59 Emile Durkheim (1858) “A religion is a unified system of beliefs and practices relative to sacred things, i.e., things set apart and forbidden--beliefs and practices which unite in one single moral community called a Church, all those who adhere to them.” —Émile Durkheim

60 Durkheim, cont. The primary function of religion is to inspire respect for customs and institutions that must be respected if society is to survive. Thus, religion reinforces the unity and integrity of society.

61 EMILE DURKHEIM’S (1858-1917) FUNCTIONALIST THEORY OF RELIGION
RELIGIONS GENERATE SOCIAL COHESION. BELIEFS: All religious beliefs presuppose a classification of all things, real and ideal, into two opposed groups: the sacred and the profane. This distinction is the foundation of religions, not sacred spirits. The SACRED encompasses the social community. The PROFANE encompasses the personal and private. RITUALS: Rules of conduct that prescribe how people should behave in the presence of sacred things, and that reinforce social behaviors: POSITIVE: The individual renews her/his commitment to the community. NEGATIVE: Reinforces taboos to maintain communal order. PIACULAR: Performed during a crisis to repair and solidify the community. The TOTEMIC PRINCIPLE: He focused on Australian aborigines in which each clan has a sacred, totemic animal or plant. Totemism provides systems of order and classification. The totem or “god” of the clan IS the CLAN itself. THUS: For Durkheim, GOD and SOCIETY are the same: Both are superior to individuals Individuals depend on both All must submit to the rules

62 EARLY 20th CENTURY ANTHROPOLOGY
Bronislaw Malinowski ( ) and Franz Boas ( ) developed the method of “participant observation,” and lived among other cultures for extended periods. They were both emphatically opposed to social evolution. Anthropology becomes more grounded in cultural relativism. Anthropologists stop focusing on the origins of religions to: How religions spread through DIFFUSION, the mixing of cultural elements from one society to another through contact over time. What FUNCTIONS religions serve in society.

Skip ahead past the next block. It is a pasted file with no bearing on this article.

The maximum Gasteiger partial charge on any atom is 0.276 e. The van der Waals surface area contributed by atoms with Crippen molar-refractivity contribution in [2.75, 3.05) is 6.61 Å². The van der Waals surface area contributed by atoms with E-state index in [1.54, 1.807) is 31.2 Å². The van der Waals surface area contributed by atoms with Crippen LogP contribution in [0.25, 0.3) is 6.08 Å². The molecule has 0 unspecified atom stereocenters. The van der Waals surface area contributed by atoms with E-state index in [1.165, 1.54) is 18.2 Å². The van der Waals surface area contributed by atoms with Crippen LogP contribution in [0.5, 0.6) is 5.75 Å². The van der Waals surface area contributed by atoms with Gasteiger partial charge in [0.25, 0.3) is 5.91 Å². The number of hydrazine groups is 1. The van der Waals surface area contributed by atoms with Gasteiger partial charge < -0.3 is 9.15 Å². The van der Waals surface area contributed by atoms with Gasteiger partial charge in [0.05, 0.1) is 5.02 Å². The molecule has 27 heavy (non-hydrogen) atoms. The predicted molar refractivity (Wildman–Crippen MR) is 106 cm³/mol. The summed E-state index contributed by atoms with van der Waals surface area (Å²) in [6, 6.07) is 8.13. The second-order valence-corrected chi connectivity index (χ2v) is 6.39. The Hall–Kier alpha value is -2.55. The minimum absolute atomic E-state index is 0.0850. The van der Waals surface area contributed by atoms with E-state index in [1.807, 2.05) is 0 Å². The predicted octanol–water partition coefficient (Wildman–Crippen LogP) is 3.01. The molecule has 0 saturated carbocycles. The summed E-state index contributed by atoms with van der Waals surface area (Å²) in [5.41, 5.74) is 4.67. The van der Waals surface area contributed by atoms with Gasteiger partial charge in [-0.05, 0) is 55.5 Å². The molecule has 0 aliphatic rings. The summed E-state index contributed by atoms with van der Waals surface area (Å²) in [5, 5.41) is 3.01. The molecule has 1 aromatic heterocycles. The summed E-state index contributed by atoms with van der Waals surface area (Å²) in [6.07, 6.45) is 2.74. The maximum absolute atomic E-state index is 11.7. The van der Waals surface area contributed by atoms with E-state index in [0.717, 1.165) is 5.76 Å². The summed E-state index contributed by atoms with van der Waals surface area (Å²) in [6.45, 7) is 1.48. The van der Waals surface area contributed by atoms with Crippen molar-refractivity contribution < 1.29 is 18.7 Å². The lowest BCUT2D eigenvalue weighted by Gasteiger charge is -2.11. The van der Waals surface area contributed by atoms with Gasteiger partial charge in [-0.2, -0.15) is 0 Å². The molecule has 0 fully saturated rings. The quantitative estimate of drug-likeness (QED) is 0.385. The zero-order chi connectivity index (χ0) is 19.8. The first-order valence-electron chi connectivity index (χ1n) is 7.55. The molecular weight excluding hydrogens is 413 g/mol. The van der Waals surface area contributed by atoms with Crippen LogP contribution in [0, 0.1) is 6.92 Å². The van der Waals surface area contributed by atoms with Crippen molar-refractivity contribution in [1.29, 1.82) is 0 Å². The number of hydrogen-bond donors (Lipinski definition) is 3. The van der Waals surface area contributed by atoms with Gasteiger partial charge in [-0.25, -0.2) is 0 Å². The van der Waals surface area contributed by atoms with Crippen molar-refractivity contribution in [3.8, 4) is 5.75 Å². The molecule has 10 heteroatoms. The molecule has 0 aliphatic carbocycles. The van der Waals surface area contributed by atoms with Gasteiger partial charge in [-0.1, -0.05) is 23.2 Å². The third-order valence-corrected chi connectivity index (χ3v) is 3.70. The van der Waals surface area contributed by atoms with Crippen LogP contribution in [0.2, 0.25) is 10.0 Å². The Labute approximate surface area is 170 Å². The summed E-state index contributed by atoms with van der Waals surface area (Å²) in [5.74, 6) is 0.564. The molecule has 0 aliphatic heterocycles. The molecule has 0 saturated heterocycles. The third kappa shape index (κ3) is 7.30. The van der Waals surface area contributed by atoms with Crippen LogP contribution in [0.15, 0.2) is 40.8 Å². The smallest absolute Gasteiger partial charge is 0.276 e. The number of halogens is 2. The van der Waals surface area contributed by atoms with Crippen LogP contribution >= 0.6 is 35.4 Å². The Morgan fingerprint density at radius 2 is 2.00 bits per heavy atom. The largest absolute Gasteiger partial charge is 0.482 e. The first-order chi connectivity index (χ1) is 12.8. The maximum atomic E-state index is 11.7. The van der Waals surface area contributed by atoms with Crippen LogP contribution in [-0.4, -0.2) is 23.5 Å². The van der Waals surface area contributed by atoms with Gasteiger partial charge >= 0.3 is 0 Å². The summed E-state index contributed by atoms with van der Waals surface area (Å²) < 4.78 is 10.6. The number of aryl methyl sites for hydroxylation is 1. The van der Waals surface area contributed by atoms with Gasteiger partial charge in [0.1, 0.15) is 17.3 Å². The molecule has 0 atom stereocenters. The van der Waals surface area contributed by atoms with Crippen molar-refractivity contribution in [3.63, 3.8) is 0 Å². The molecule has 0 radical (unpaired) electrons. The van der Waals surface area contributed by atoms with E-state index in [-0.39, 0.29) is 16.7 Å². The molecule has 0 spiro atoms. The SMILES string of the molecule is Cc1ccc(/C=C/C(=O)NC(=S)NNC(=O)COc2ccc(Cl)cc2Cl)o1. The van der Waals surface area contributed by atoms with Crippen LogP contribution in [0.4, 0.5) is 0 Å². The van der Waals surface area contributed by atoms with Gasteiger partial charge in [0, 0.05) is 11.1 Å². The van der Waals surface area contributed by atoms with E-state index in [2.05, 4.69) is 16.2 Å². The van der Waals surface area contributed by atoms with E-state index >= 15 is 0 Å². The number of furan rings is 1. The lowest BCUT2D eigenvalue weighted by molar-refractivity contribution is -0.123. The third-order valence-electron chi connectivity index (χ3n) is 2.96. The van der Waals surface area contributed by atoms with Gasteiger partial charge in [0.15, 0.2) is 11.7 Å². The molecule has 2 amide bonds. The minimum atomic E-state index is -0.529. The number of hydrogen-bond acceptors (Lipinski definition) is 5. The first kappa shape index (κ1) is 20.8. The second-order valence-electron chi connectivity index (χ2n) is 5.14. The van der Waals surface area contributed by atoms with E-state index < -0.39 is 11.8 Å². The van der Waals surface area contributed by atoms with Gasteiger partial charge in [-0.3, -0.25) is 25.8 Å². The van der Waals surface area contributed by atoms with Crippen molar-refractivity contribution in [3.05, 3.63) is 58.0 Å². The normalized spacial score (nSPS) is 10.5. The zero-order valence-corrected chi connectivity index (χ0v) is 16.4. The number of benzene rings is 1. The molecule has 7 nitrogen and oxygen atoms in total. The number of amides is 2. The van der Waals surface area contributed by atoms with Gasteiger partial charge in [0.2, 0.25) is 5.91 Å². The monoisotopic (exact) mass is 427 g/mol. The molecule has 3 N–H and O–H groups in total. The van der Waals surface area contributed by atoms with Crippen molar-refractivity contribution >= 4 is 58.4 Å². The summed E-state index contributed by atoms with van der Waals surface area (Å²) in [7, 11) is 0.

63 MALINOWSKI’S FUNCTIONALIST THEORY OF RELIGION
He set out to prove that “savages” were rational and not the “living fossils” of a social evolutionary paradigm. The Trobrianders hunted and gardened with empirically-honed skills. They turned to magic when practical knowledge had reached its limits. Religion functions in conjunction with practicality. His model focuses on how social institutions serve the biological and psychological needs of individuals.

64 RADCLIFFE-BROWN’S (1881-1955) STRUCTURAL FUNCTIONALISM
Through comparative methods, he focused on how society functions at the macro, structural level. A society’s “fixed” religious beliefs and practices (those that remain over time) maintain social order. This was a time when anthropology was attempting to validate itself as a science. Structural processes can be observed and documented with greater scientific validity then the psychologically oriented processes of Malinowski’s model of functionalism.

65 THE ANTHROPOLOGICAL USE OF THEORIES OF FUNCTIONALISM
Social institutions function to support the structure of society and social needs. Society functions to become something greater than the sum total of its institutional parts. Stratification and inequity function to maintain social cohesion. CRITIQUE: Functionalism is a macro approach that focuses on the status quo, and cannot adequately theorize social conflict or change.

66 Interpretive Developed in response to the Functional Approach.
Clifford Geertz The goal of the anthropologist should be to discover meaning, not to look for origins and laws! Based on the work of Max Weber, who was the first to propose looking at culture through Emic Analysis.